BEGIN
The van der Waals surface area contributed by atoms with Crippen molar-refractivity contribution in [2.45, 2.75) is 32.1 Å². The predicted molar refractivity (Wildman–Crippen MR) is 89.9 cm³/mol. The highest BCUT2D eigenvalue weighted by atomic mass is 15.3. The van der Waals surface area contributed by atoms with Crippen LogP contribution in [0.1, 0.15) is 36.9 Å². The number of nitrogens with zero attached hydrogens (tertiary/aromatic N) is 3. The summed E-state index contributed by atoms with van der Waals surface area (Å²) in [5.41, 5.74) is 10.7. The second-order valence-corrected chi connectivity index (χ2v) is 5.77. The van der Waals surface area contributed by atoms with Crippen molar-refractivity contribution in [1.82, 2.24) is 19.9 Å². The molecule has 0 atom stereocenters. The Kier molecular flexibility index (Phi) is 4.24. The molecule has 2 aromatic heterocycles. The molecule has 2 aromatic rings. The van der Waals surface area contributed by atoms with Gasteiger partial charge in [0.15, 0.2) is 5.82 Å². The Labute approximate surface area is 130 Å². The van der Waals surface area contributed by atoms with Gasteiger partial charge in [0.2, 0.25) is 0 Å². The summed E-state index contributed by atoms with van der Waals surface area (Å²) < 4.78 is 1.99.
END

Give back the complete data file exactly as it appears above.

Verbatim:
The van der Waals surface area contributed by atoms with Crippen molar-refractivity contribution in [2.45, 2.75) is 32.1 Å². The predicted molar refractivity (Wildman–Crippen MR) is 89.9 cm³/mol. The highest BCUT2D eigenvalue weighted by atomic mass is 15.3. The van der Waals surface area contributed by atoms with Crippen LogP contribution in [0.1, 0.15) is 36.9 Å². The number of nitrogens with zero attached hydrogens (tertiary/aromatic N) is 3. The summed E-state index contributed by atoms with van der Waals surface area (Å²) in [5.41, 5.74) is 10.7. The second-order valence-corrected chi connectivity index (χ2v) is 5.77. The van der Waals surface area contributed by atoms with Crippen molar-refractivity contribution in [1.82, 2.24) is 19.9 Å². The molecule has 0 atom stereocenters. The Kier molecular flexibility index (Phi) is 4.24. The molecule has 2 aromatic heterocycles. The molecule has 2 aromatic rings. The van der Waals surface area contributed by atoms with Gasteiger partial charge in [0.15, 0.2) is 5.82 Å². The Labute approximate surface area is 130 Å². The van der Waals surface area contributed by atoms with Gasteiger partial charge in [0.2, 0.25) is 0 Å². The summed E-state index contributed by atoms with van der Waals surface area (Å²) < 4.78 is 1.99.